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Andrew H
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Beechcraft G-17S StaggerwingAMT (Round 2) 1/48

August 15, 2022 · in Aviation · · 22 · 1.2K

After the last build of a Model 18, why not a Beechcraft G-17S ?

The Staggerwing is, of course, one of those aircraft that just screams "Golden Age of Aviation", especially when in the air (as I've chosen to display it). The first Staggerwing Model 17 Beech aircraft flew in 1932, and at the time it yielded performance similar to or better than most fighter aircraft! Not surprisingly, thanks in part to its P&W R-985 Wasp Jr (450hp) and its sleek aerodynamic form, the later G-17S could readily achieve 212 mph. Did I mention, it looks great too?!

This kit is a 2015 reissued version of 's original 1977 release. From what I understand, made some helpful additions to the decal sheet, but other than that, the boxing is unchanged. The sprues are rather simply cast, the parts are fairly well detailed with raised rivets, and aside from some flash here and there, my only complaint is that the gates on the clear pieces are poorly placed. The plastic is fairly hard, which makes whooping the fit into shape a bit of a chore, but it does help preserve some of the finer details.

There was plenty of room for improvement, where details would be most visible. First, in the cockpit, I opted to add some detail to the IP, mainly by adding the engine controls in the center, and then adding some placards and labels. Additionally, a triangulated framing brace were added just inside of the main canopy window, a feature prominent to the real plane. On the exterior, I added some panel lines here and there, but these details primarily served to dress up the engine cowl, which was void of any detail. With panel lines added, I also decided to improve the "air scoops" at the lower cowl opening, in front of the engine. The kit's replication of this was basically a silhouette shape of the scoops, and really detracted from the decent looking 9-cyl Wasp Jr. I used some fabricated aluminum tubing, which was difficult given the lack of clearance in front of the motor, ultimately requiring me to move the motor mounting point reward.

Aside from the self-inflicted "improvements", the build was pretty fun, but not without fitment challenges. Primarily, getting the wings lined up with the fuselage (on the top and bottom), while also ensuring a good fit at the top of the windshield was certainly the biggest difficulty of the whole kit. A lot of filling and sanding was done, where-in I primarily used Perfect Plastic Putty, an "easy-clean" water based, water soluble pultty. The fitment of the windows and windscreen were pretty poor, necessitating seam gaps to be filled with Micro Kristal Klear. After painting and clear coating, I used a Faber-Castell Pitt pen around the windows (and prominent panel lines), which really helped to "frame" them hide some of the gap coverage.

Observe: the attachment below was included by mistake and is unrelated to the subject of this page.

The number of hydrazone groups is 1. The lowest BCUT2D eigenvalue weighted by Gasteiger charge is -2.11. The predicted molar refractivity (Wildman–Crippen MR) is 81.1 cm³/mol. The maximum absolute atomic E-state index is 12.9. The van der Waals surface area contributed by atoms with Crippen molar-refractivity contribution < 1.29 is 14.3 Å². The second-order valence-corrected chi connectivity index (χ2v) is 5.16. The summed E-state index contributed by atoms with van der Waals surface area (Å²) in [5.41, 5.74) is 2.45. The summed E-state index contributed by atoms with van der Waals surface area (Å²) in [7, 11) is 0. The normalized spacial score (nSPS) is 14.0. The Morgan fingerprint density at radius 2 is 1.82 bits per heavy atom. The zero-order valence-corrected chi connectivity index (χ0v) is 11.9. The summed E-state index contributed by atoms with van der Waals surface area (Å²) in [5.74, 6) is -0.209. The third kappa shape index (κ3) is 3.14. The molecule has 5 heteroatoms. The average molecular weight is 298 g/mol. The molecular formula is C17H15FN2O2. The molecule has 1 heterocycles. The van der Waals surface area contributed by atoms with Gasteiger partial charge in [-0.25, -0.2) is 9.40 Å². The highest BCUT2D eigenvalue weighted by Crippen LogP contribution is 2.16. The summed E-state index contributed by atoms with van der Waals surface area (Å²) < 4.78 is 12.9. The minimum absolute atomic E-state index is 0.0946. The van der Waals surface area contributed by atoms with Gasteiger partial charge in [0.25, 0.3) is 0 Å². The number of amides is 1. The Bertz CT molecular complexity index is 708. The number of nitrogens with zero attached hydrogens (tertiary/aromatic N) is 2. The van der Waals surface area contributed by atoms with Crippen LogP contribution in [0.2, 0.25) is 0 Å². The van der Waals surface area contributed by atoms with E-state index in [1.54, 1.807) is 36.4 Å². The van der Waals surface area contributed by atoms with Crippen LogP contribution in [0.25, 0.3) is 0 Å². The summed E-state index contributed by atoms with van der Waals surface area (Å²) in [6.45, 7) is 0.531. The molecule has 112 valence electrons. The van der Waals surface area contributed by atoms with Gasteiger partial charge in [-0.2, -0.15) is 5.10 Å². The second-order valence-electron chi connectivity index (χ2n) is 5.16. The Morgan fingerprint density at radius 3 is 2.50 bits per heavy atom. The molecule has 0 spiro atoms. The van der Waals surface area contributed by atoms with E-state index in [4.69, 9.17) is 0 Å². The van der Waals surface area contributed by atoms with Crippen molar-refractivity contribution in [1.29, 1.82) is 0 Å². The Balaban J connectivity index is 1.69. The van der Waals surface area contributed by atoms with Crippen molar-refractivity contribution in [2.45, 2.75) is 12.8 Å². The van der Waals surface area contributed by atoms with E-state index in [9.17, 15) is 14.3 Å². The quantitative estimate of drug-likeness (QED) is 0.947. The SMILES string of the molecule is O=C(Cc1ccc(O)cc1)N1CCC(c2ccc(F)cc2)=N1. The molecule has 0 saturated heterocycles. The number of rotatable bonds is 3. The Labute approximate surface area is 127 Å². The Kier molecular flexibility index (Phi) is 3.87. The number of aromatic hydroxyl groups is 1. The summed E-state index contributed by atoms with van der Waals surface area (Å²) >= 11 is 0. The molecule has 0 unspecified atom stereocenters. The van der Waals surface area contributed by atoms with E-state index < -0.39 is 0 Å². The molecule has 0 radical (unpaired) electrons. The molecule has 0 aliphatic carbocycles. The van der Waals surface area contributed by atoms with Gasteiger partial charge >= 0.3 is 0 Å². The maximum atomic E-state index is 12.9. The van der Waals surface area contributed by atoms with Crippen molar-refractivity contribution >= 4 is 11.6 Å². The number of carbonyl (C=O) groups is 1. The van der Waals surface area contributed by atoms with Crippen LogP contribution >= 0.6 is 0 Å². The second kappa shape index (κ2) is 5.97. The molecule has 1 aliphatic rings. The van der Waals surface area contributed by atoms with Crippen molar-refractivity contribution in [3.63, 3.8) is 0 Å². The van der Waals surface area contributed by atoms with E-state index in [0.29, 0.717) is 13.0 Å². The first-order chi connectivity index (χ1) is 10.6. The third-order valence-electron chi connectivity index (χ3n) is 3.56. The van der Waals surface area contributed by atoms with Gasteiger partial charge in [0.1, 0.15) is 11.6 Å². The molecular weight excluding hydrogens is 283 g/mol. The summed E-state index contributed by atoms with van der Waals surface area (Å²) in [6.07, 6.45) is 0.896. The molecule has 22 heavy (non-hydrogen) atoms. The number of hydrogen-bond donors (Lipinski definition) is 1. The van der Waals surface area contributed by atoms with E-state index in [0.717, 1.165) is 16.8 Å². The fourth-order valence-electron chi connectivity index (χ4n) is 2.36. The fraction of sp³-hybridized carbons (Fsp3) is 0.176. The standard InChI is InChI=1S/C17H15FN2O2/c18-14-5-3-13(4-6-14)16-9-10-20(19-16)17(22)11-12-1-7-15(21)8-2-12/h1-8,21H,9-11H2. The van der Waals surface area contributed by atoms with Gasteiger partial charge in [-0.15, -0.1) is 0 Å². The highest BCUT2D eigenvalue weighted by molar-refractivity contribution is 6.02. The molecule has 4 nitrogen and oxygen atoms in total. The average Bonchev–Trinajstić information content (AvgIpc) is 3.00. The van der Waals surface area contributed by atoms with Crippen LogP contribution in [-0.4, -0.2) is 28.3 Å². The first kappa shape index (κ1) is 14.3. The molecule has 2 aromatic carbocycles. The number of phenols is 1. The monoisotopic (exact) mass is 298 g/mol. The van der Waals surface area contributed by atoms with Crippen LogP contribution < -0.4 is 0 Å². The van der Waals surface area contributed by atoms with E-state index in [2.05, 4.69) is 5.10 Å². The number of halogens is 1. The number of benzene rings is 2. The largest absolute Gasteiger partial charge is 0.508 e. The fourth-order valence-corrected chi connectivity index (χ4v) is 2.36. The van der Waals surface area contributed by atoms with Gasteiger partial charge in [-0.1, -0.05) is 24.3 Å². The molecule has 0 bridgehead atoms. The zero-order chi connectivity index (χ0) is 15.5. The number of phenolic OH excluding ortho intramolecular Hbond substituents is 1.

For paint, I first used Tamiya rattle can pink primer on the fuselage, and White primer on the cowl. The cowl end was then masked off (for the white nose, which is not provided as a decal), and all was painted with Tamiya TS-8 Italian Red. This color is far more vibrant than the real aircraft was likely even brand new... but its what I had on-hand, and I like the way it looks. The TS-8 sprayed nice and glossy from the can, which allowed for a great surface to apply the decals. The carrier film on the decals was rather thick, but with heat, patience, pressure, and Micro-sol, they quickly adapted to the curves and rivets of the plane. Following that, I sealed the deal with a nice coating of Mr Clear mixed with leveling thinner. After that, I masked and sprayed the anti-slip on the port side wing. After that, I frustratingly struggled with Infini's 1/48 Fine Rigging line, and after giving up multiple times, I finally came back to the workbench determined... and got the wings strung up..

I hope you like this Staggerwing in flight!

Reader reactions:
13  Awesome